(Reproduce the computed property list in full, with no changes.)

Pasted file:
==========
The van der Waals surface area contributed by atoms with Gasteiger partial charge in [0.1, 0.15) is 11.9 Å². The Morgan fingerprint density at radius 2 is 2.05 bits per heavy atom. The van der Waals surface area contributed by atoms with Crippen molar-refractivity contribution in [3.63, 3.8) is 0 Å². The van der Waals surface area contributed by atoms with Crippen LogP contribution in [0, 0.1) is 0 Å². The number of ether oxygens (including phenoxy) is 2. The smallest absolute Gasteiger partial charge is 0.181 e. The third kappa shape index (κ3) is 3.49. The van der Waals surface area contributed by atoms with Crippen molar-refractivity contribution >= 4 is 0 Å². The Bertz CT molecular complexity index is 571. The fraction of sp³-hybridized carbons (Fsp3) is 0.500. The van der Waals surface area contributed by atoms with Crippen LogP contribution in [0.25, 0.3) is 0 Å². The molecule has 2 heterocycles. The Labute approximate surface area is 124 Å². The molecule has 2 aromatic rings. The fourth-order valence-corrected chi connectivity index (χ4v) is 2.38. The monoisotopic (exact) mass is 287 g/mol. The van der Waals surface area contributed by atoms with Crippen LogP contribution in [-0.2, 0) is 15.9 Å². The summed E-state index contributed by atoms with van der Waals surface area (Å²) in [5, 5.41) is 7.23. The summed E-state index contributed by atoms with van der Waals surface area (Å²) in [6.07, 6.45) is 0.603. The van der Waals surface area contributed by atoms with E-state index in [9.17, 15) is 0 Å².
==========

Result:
The van der Waals surface area contributed by atoms with Gasteiger partial charge in [0.1, 0.15) is 11.9 Å². The Morgan fingerprint density at radius 2 is 2.05 bits per heavy atom. The van der Waals surface area contributed by atoms with Crippen molar-refractivity contribution in [3.63, 3.8) is 0 Å². The van der Waals surface area contributed by atoms with Crippen LogP contribution in [0, 0.1) is 0 Å². The number of ether oxygens (including phenoxy) is 2. The smallest absolute Gasteiger partial charge is 0.181 e. The third kappa shape index (κ3) is 3.49. The van der Waals surface area contributed by atoms with Crippen molar-refractivity contribution >= 4 is 0 Å². The Bertz CT molecular complexity index is 571. The fraction of sp³-hybridized carbons (Fsp3) is 0.500. The van der Waals surface area contributed by atoms with Crippen LogP contribution in [0.25, 0.3) is 0 Å². The molecule has 2 heterocycles. The Labute approximate surface area is 124 Å². The molecule has 2 aromatic rings. The fourth-order valence-corrected chi connectivity index (χ4v) is 2.38. The monoisotopic (exact) mass is 287 g/mol. The van der Waals surface area contributed by atoms with Crippen LogP contribution in [-0.2, 0) is 15.9 Å². The summed E-state index contributed by atoms with van der Waals surface area (Å²) in [5, 5.41) is 7.23. The summed E-state index contributed by atoms with van der Waals surface area (Å²) in [6.07, 6.45) is 0.603. The van der Waals surface area contributed by atoms with E-state index in [9.17, 15) is 0 Å².